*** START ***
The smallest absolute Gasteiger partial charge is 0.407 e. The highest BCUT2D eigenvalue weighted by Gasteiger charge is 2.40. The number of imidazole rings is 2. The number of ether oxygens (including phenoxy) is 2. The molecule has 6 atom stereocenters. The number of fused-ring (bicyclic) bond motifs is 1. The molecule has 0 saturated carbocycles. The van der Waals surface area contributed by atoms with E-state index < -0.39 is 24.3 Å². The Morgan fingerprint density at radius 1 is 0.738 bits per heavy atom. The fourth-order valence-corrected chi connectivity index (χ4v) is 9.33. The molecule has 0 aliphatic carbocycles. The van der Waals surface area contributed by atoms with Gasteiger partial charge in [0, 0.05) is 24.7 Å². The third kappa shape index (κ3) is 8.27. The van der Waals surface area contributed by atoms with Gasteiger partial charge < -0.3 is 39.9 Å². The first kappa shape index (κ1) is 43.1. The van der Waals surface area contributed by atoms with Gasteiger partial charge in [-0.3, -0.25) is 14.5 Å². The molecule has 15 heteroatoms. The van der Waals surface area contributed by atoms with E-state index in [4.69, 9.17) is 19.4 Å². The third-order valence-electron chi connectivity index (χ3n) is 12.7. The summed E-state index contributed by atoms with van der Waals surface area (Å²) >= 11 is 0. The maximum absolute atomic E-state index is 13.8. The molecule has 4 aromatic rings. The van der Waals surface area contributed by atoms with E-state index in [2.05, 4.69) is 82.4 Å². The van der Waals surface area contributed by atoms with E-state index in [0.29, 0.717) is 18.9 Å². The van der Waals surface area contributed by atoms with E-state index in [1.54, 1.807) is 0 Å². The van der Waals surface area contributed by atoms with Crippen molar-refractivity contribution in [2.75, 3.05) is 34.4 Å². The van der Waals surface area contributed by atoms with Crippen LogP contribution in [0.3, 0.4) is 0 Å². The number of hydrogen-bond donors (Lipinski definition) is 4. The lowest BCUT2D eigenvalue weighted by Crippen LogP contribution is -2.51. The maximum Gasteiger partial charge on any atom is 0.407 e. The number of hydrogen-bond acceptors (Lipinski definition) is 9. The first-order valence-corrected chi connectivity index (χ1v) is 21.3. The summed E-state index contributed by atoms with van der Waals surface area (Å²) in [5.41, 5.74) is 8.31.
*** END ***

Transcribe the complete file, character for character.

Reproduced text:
The smallest absolute Gasteiger partial charge is 0.407 e. The highest BCUT2D eigenvalue weighted by Gasteiger charge is 2.40. The number of imidazole rings is 2. The number of ether oxygens (including phenoxy) is 2. The molecule has 6 atom stereocenters. The number of fused-ring (bicyclic) bond motifs is 1. The molecule has 0 saturated carbocycles. The van der Waals surface area contributed by atoms with E-state index < -0.39 is 24.3 Å². The Morgan fingerprint density at radius 1 is 0.738 bits per heavy atom. The fourth-order valence-corrected chi connectivity index (χ4v) is 9.33. The molecule has 0 aliphatic carbocycles. The van der Waals surface area contributed by atoms with Gasteiger partial charge in [0, 0.05) is 24.7 Å². The third kappa shape index (κ3) is 8.27. The van der Waals surface area contributed by atoms with Gasteiger partial charge < -0.3 is 39.9 Å². The first kappa shape index (κ1) is 43.1. The van der Waals surface area contributed by atoms with Gasteiger partial charge in [-0.3, -0.25) is 14.5 Å². The molecule has 15 heteroatoms. The van der Waals surface area contributed by atoms with E-state index in [4.69, 9.17) is 19.4 Å². The third-order valence-electron chi connectivity index (χ3n) is 12.7. The summed E-state index contributed by atoms with van der Waals surface area (Å²) >= 11 is 0. The maximum absolute atomic E-state index is 13.8. The molecule has 4 aromatic rings. The van der Waals surface area contributed by atoms with E-state index in [2.05, 4.69) is 82.4 Å². The van der Waals surface area contributed by atoms with E-state index in [0.29, 0.717) is 18.9 Å². The van der Waals surface area contributed by atoms with E-state index in [1.54, 1.807) is 0 Å². The van der Waals surface area contributed by atoms with Crippen molar-refractivity contribution in [2.75, 3.05) is 34.4 Å². The van der Waals surface area contributed by atoms with Crippen LogP contribution in [0.3, 0.4) is 0 Å². The number of hydrogen-bond donors (Lipinski definition) is 4. The lowest BCUT2D eigenvalue weighted by Crippen LogP contribution is -2.51. The maximum Gasteiger partial charge on any atom is 0.407 e. The number of hydrogen-bond acceptors (Lipinski definition) is 9. The first-order valence-corrected chi connectivity index (χ1v) is 21.3. The summed E-state index contributed by atoms with van der Waals surface area (Å²) in [5.41, 5.74) is 8.31.